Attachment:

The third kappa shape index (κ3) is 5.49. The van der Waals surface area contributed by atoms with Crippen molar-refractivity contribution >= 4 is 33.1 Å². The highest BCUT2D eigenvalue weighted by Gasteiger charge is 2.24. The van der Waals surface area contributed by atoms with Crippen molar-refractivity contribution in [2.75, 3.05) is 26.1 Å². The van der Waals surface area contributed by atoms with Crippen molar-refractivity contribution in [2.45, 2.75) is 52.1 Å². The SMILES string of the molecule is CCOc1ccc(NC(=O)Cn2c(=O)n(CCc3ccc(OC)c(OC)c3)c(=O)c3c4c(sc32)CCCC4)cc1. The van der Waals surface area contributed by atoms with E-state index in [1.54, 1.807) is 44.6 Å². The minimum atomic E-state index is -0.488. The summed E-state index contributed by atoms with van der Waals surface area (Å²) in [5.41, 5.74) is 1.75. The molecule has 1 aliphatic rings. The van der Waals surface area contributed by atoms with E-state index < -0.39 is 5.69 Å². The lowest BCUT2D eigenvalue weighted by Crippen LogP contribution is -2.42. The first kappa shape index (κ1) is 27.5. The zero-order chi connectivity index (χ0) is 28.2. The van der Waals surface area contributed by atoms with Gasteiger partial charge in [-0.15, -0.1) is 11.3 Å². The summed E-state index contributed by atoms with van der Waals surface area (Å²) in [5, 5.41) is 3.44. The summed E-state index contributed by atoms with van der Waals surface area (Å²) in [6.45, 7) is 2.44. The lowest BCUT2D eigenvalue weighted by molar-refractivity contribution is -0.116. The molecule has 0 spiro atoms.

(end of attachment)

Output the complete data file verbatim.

The third kappa shape index (κ3) is 5.49. The van der Waals surface area contributed by atoms with Crippen molar-refractivity contribution >= 4 is 33.1 Å². The highest BCUT2D eigenvalue weighted by Gasteiger charge is 2.24. The van der Waals surface area contributed by atoms with Crippen molar-refractivity contribution in [2.75, 3.05) is 26.1 Å². The van der Waals surface area contributed by atoms with Crippen molar-refractivity contribution in [2.45, 2.75) is 52.1 Å². The SMILES string of the molecule is CCOc1ccc(NC(=O)Cn2c(=O)n(CCc3ccc(OC)c(OC)c3)c(=O)c3c4c(sc32)CCCC4)cc1. The van der Waals surface area contributed by atoms with E-state index in [1.54, 1.807) is 44.6 Å². The minimum atomic E-state index is -0.488. The summed E-state index contributed by atoms with van der Waals surface area (Å²) in [5.41, 5.74) is 1.75. The molecule has 1 aliphatic rings. The van der Waals surface area contributed by atoms with E-state index < -0.39 is 5.69 Å². The lowest BCUT2D eigenvalue weighted by Crippen LogP contribution is -2.42. The first kappa shape index (κ1) is 27.5. The zero-order chi connectivity index (χ0) is 28.2. The van der Waals surface area contributed by atoms with Gasteiger partial charge in [-0.15, -0.1) is 11.3 Å². The summed E-state index contributed by atoms with van der Waals surface area (Å²) in [5, 5.41) is 3.44. The summed E-state index contributed by atoms with van der Waals surface area (Å²) in [6.45, 7) is 2.44. The lowest BCUT2D eigenvalue weighted by molar-refractivity contribution is -0.116. The molecule has 0 spiro atoms.